Meanwhile, there's a wide range of convincing-sounding yet wildly conflicting weight-loss-related claims made by prominent science journalists. People who might otherwise be able to lose weight on the sort of sensible, lifestyle-modification program recommended by most experts end up falling for the faddish, ineffective approaches touted in these articles, or are discouraged from trying at all. For example, innumerable articles (including Parker-Pope's Times piece) have emphasized the notion that obesity is largely genetically determined. But study after study has shown that obesity tends to correlate to environment, not personal genome, as per the fact that people who emigrate from countries with traditionally low obesity rates, such as China, tend to hew to the obesity rates of their adopted countries. What's more, global obesity rates are rapidly rising year by year, including in China, whereas the human genome barely changes over thousands of years. And studies clearly show that "obesity genes" are essentially neutralized by healthy behaviors such as exercise.

It is not encouraging to those trying to muster the focus and motivation to stick to a healthy-eating-and-exercise program to hear that their obesity is largely genetically determined, suggesting—sometimes explicitly—that the obese are doomed to remain so no matter what they do. A 2011 New England Journal of Medicine study (as reported in The New York Times) found that people tend to binge after they find out they carry a supposed fat-promoting gene. Other studies have shown—in keeping with common sense—that one of the best predictors of whether someone starting a weight-loss program will stick with it is how strongly the person believes it will succeed. When journalists erode that confidence with misleading messages, the results are easy to predict.

When science journalism goes astray, the usual suspect is a failure to report accurately and thoroughly on research published in peer-reviewed journals. In other words, science journalists are supposed to stick to what well-credentialed scientists are actually saying in or about their published findings—the journalists merely need to find a way to express this information in terms that are understandable and interesting to readers and viewers.

But some of the most damagingly misleading articles don't stem from the reporter's failure to do this. Rather, science reporters—along with most everyone else—tend to confuse the findings of published science research with the closest thing we have to the truth. But as is widely acknowledged among scientists themselves, and especially within medical science, the findings of published studies are beset by a number of problems that tend to make them untrustworthy, or at least render them exaggerated or oversimplified.

It's easy enough to verify that something is going wrong with medical studies by simply looking up published findings on virtually any question in the field and noting how the findings contradict, sometimes sharply. To cite a few examples out of thousands, studies have found that hormone-replacement therapy is safe and effective, and also that it is dangerous and ineffective; that virtually every vitamin supplement lowers the risk of various diseases, and also that they do nothing for these diseases; that low-carb, high-fat diets are the most effective way to lose weight, and that high-carb, low-fat diets are the most effective way to lose weight; that surgery relieves back pain in most patients, and that back surgery is essentially a sham treatment; that cardiac patients fare better when someone secretly prays for them, and that secret prayer has no effect on cardiac patients. (Yes, these latter studies were undertaken by respected researchers and published in respected journals.)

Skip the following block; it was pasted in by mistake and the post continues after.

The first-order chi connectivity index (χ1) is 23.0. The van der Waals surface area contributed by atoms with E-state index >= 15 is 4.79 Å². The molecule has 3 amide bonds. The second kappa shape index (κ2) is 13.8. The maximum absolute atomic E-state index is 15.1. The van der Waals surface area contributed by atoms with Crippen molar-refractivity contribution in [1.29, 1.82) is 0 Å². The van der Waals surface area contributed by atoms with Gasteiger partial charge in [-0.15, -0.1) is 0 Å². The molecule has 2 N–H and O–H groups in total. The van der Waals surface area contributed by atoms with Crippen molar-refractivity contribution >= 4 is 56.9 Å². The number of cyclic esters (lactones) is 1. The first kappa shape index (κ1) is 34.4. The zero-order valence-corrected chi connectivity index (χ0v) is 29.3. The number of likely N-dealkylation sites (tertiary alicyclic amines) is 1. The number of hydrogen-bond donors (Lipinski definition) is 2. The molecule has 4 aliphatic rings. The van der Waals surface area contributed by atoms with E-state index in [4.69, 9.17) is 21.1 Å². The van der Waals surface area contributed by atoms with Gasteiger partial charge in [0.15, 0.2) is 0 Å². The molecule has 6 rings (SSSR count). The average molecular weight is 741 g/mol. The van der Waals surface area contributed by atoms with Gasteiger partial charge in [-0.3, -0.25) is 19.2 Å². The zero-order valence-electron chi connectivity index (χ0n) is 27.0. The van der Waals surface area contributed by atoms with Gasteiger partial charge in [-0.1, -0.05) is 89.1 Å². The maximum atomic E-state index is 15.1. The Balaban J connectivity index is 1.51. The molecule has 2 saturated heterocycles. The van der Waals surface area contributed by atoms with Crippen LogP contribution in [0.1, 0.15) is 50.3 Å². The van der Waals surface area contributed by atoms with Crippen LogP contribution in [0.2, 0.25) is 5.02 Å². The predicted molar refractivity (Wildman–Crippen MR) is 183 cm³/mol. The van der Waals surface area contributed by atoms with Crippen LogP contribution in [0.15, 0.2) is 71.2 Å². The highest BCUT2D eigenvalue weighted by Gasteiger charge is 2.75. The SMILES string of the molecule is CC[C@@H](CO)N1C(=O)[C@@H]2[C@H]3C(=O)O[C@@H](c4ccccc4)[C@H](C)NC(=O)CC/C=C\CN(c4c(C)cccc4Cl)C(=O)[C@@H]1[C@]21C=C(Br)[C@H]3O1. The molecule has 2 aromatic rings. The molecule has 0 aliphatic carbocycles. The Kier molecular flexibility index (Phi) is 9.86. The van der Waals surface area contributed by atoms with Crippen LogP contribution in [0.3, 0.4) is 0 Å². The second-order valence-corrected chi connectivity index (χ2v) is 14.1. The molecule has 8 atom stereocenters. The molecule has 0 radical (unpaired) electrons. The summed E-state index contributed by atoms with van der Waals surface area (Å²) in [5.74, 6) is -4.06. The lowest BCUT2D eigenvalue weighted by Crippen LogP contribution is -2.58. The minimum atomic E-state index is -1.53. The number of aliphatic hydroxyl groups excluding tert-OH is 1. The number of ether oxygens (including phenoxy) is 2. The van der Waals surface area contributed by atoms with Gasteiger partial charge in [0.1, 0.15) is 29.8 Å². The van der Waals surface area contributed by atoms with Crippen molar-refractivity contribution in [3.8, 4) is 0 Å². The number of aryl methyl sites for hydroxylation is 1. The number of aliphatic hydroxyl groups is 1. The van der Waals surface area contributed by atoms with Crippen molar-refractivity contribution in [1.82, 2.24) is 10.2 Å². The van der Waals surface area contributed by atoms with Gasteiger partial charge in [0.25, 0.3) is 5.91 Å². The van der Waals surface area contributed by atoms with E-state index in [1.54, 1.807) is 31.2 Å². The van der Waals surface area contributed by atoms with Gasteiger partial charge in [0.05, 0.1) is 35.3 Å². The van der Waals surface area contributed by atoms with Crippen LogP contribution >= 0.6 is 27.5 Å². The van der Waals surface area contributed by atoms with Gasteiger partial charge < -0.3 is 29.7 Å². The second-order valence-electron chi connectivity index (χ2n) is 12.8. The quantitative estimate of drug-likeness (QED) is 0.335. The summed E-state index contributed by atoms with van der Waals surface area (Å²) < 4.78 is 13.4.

Biostatisticians have studied the question of just how frequently published studies come up with wrong answers. A highly regarded researcher in this subfield of medical wrongness is John Ioannidis, who heads the Stanford Prevention Research Center, among other appointments. Using several different techniques, Ioannidis has determined that the overall wrongness rate in medicine's top journals is about two thirds, and that estimate has been well-accepted in the medical field.

A frequent defense of this startling error rate is that the scientific process is supposed to wend its way through many wrong ideas before finally approaching truth. But that's a complete mischaracterization of what's going on here. Scientists might indeed be expected to come up with many mistaken explanations when investigating a disease or anything else. But these "mistakes" are supposed to come in the form of incorrect theories—that a certain drug is safe and effective for most people, that a certain type of diet is better than another for weight loss. The point of scientific studies is to determine whether a theory is right or wrong. A study that accurately finds a theory to be incorrect has arrived at a correct finding. A study that mistakenly concludes an incorrect theory is correct, or vice-versa, has arrived at a wrong finding. If scientists can't reliably test the correctness of their theories, then science is in trouble—bad testing isn't supposed to be part of the scientific process. Yet medical journals, as we've seen, are full of such unreliable findings.

Another frequent claim, especially within science journalism, is that the wrongness problems go away when reporters stick with randomized control trials (RCTs). These are the so-called gold standard of medical studies, and typically involve randomly assigning subjects to a treatment group or a non-treatment group, so that the two groups can be compared. But it isn't true that journalistic problems stem from basing articles on studies that aren't RCTs. Ioannidis and others have found that RCTs, too (even large ones), are plagued with inaccurate findings, if to a lesser extent. Remember that virtually every drug that gets pulled off the market when dangerous side effects emerge was proven "safe" in a large RCT. Even those studies of the effectiveness of third-party prayer were fairly large RCTs. Meanwhile, some of the best studies have not been rcts, including those that convincingly demonstrated the danger of cigarettes, and the effectiveness of seat belts.